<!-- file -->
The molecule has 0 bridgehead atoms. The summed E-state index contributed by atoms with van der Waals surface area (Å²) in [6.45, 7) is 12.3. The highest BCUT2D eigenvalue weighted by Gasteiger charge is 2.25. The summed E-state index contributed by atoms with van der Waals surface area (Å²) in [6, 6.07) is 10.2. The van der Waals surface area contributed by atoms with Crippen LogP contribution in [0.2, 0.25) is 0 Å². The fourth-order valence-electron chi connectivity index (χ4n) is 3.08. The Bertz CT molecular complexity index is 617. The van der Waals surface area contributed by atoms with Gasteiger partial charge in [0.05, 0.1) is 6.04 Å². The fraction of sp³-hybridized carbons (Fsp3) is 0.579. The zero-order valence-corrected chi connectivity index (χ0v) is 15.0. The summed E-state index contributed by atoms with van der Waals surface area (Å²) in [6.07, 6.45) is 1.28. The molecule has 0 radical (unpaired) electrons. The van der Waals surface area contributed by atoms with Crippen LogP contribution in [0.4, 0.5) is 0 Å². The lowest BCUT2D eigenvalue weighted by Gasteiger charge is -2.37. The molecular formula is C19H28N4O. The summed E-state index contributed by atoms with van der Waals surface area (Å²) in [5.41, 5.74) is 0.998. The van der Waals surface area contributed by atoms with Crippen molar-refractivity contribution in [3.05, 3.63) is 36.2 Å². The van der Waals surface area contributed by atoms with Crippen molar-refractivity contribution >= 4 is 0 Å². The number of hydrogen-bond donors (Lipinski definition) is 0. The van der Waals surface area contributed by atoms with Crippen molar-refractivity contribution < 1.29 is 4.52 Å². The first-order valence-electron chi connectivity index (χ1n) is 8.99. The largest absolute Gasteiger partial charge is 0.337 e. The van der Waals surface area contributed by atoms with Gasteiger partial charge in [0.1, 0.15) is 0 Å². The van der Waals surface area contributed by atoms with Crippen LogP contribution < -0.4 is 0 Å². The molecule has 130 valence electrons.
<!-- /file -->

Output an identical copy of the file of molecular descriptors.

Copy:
The molecule has 0 bridgehead atoms. The summed E-state index contributed by atoms with van der Waals surface area (Å²) in [6.45, 7) is 12.3. The highest BCUT2D eigenvalue weighted by Gasteiger charge is 2.25. The summed E-state index contributed by atoms with van der Waals surface area (Å²) in [6, 6.07) is 10.2. The van der Waals surface area contributed by atoms with Crippen LogP contribution in [0.2, 0.25) is 0 Å². The fourth-order valence-electron chi connectivity index (χ4n) is 3.08. The Bertz CT molecular complexity index is 617. The van der Waals surface area contributed by atoms with Gasteiger partial charge in [0.05, 0.1) is 6.04 Å². The fraction of sp³-hybridized carbons (Fsp3) is 0.579. The zero-order valence-corrected chi connectivity index (χ0v) is 15.0. The summed E-state index contributed by atoms with van der Waals surface area (Å²) in [6.07, 6.45) is 1.28. The molecule has 0 radical (unpaired) electrons. The van der Waals surface area contributed by atoms with Crippen LogP contribution in [0.4, 0.5) is 0 Å². The lowest BCUT2D eigenvalue weighted by Gasteiger charge is -2.37. The molecular formula is C19H28N4O. The summed E-state index contributed by atoms with van der Waals surface area (Å²) in [5.41, 5.74) is 0.998. The van der Waals surface area contributed by atoms with Crippen molar-refractivity contribution in [3.05, 3.63) is 36.2 Å². The van der Waals surface area contributed by atoms with Crippen molar-refractivity contribution >= 4 is 0 Å². The number of hydrogen-bond donors (Lipinski definition) is 0. The van der Waals surface area contributed by atoms with Crippen molar-refractivity contribution < 1.29 is 4.52 Å². The first-order valence-electron chi connectivity index (χ1n) is 8.99. The largest absolute Gasteiger partial charge is 0.337 e. The van der Waals surface area contributed by atoms with Gasteiger partial charge in [0.1, 0.15) is 0 Å². The van der Waals surface area contributed by atoms with Crippen LogP contribution < -0.4 is 0 Å². The molecule has 130 valence electrons.